A Montreal neo-Nazi who was found guilty of wilfully promoting hatred against Jewish people has been sentenced 15 months in jail and three years of probation — one of the harshest sentences given for the crime in Canada, according to Quebec court Judge Manlio Del Negro.
Gabriel Sohier-Chaput, 36, authored hundreds of articles and some podcasts in the far-right publication The Daily Stormer under the pseudonym “Charles Zeiger.” He was found guilty in the Court of Quebec on Jan. 23.
Sohier-Chaput called for “non-stop nazism everywhere” and mocked a holocaust survivor, though he argued it was “satire” in his March testimony.
He is also prohibited from owning any weapons, including knives, for 10 years following his release; accessing any social media; writing and publishing articles; being in the presence of people who express hateful ideology, including participating in protests that target people based on race, gender, sexuality, or religion; communicating with the editor of The Daily Stormer and any similar publication and from leaving Canada.
Sohier-Chaput will also have to undergo therapy to shed his “hateful ideology” and anger issues, said Judge Del Negro.
In July, the Crown and defence had jointly recommended Sohier-Chaput be sentenced to three months in jail with two years of probation — a recommendation Quebec court Judge Manlio Del Negro said “trivialized” the severity of the crime.
Sohier-Chaput’s lawyer, Antonio Cabral, said he was “very surprised” by the harsh sentence. He said he will submit a request to appeal the sentence Monday.
“We have someone who hasn’t committed infractions for the last six years, we have someone who doesn’t have a criminal record,” Cabral said outside the courtroom. “If that’s the judge’s opinion, I respect it. But I have a different perspective.”
Sohier-Chaput’s previous lawyer, Hélène Poussard, submitted a request for an appeal on the guilty ruling in February.
A pre-sentencing report — which evaluated Sohier-Chaput’s psychological state after the verdict — described him as a “socially shut-in” person with “limited introspection” who found “acceptance” in radical online communities and “showed a lack of remorse.”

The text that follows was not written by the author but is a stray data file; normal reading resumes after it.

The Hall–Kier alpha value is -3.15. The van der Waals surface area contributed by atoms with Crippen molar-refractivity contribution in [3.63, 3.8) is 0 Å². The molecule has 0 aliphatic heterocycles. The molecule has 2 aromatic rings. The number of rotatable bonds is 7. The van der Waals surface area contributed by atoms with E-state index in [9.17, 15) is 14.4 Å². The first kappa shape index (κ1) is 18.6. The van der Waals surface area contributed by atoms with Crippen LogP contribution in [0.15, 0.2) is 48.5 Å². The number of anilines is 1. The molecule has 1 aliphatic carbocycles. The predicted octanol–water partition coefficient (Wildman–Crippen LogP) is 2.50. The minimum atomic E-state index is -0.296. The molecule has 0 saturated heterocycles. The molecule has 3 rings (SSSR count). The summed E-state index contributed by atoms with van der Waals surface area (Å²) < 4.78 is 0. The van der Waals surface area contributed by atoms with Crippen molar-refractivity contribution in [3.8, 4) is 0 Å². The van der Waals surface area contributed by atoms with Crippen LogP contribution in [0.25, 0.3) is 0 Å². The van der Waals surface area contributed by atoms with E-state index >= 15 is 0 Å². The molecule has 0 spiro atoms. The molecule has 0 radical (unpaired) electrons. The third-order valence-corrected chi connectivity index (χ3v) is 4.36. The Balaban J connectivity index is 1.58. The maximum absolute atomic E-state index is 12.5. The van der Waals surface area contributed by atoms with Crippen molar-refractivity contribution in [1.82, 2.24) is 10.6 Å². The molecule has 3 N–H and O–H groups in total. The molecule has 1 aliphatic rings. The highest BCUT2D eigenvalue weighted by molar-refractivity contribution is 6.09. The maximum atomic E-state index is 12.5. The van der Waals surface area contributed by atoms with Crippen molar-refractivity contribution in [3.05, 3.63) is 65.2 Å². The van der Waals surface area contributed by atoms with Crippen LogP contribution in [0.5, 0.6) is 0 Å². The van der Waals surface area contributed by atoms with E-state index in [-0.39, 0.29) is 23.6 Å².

It also stated that his ideology had not changed since his arrest in 2018 and that he maintains that “his actions were legitimate” though he is no longer active in those online communities. He has not taken steps toward rehabilitation, like seeking therapy or community service, and called him a “hate influencer.”
“What is most worrisome is the joy he took to writing, as he says, ‘things that we cannot say because of history,'” said the report.
At a sentencing hearing in July, Sohier Chapu apologized to those he had hurt, saying he was “now someone different.”
But Del Negro said Friday that the apology seemed “opportunistic” rather than sincere.
Del Negro cited the psychological report and a testimony from the vice-president of the Quebec chapter of the Centre for Israel and Jewish Affairs (CIJA), Eta Yudin, in his final sentencing. Yudin had pointed out that online hate has real-world consequences as hate crimes against Jewish people in Canada reached record levels in 2021.
The judge said that the lawyers’ joint recommendation was “unhinged” from the reality of the effects Sohier-Chaput’s action had had on the Jewish community, and a three-month sentence would “undermine the public’s trust in the justice system.”
“Hateful discourse has no place in this world,” said Del Negro, adding that hate speech goes against Canadian and Quebec values.
Due to the “aggressive and violent tone” of Sohier-Chaput’s writings and the “informed, structured, premeditated and systematic dissemination of hateful ideas,” Del Negro said he is “convinced that he must be isolated from society.”